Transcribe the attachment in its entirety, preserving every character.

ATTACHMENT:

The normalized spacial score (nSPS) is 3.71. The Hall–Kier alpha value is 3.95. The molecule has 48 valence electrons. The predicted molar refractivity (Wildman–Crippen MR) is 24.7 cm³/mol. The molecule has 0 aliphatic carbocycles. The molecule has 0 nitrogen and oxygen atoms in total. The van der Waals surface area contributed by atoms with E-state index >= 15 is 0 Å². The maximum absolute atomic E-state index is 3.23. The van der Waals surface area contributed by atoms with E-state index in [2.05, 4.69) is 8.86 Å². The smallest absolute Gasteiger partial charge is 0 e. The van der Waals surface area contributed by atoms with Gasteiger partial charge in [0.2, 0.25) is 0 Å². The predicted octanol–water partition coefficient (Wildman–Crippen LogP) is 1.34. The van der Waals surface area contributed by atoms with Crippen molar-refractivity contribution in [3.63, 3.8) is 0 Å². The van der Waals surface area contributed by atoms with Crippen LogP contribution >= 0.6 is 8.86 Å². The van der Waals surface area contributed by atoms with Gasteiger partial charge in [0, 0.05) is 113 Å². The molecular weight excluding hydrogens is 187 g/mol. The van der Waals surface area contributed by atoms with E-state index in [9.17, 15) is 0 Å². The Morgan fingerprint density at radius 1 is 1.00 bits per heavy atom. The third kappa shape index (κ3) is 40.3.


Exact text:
The normalized spacial score (nSPS) is 3.71. The Hall–Kier alpha value is 3.95. The molecule has 48 valence electrons. The predicted molar refractivity (Wildman–Crippen MR) is 24.7 cm³/mol. The molecule has 0 aliphatic carbocycles. The molecule has 0 nitrogen and oxygen atoms in total. The van der Waals surface area contributed by atoms with E-state index >= 15 is 0 Å². The maximum absolute atomic E-state index is 3.23. The van der Waals surface area contributed by atoms with E-state index in [2.05, 4.69) is 8.86 Å². The smallest absolute Gasteiger partial charge is 0 e. The van der Waals surface area contributed by atoms with Gasteiger partial charge in [0.2, 0.25) is 0 Å². The predicted octanol–water partition coefficient (Wildman–Crippen LogP) is 1.34. The van der Waals surface area contributed by atoms with Crippen molar-refractivity contribution in [3.63, 3.8) is 0 Å². The van der Waals surface area contributed by atoms with Crippen LogP contribution >= 0.6 is 8.86 Å². The van der Waals surface area contributed by atoms with Gasteiger partial charge in [0, 0.05) is 113 Å². The molecular weight excluding hydrogens is 187 g/mol. The van der Waals surface area contributed by atoms with E-state index in [9.17, 15) is 0 Å². The Morgan fingerprint density at radius 1 is 1.00 bits per heavy atom. The third kappa shape index (κ3) is 40.3.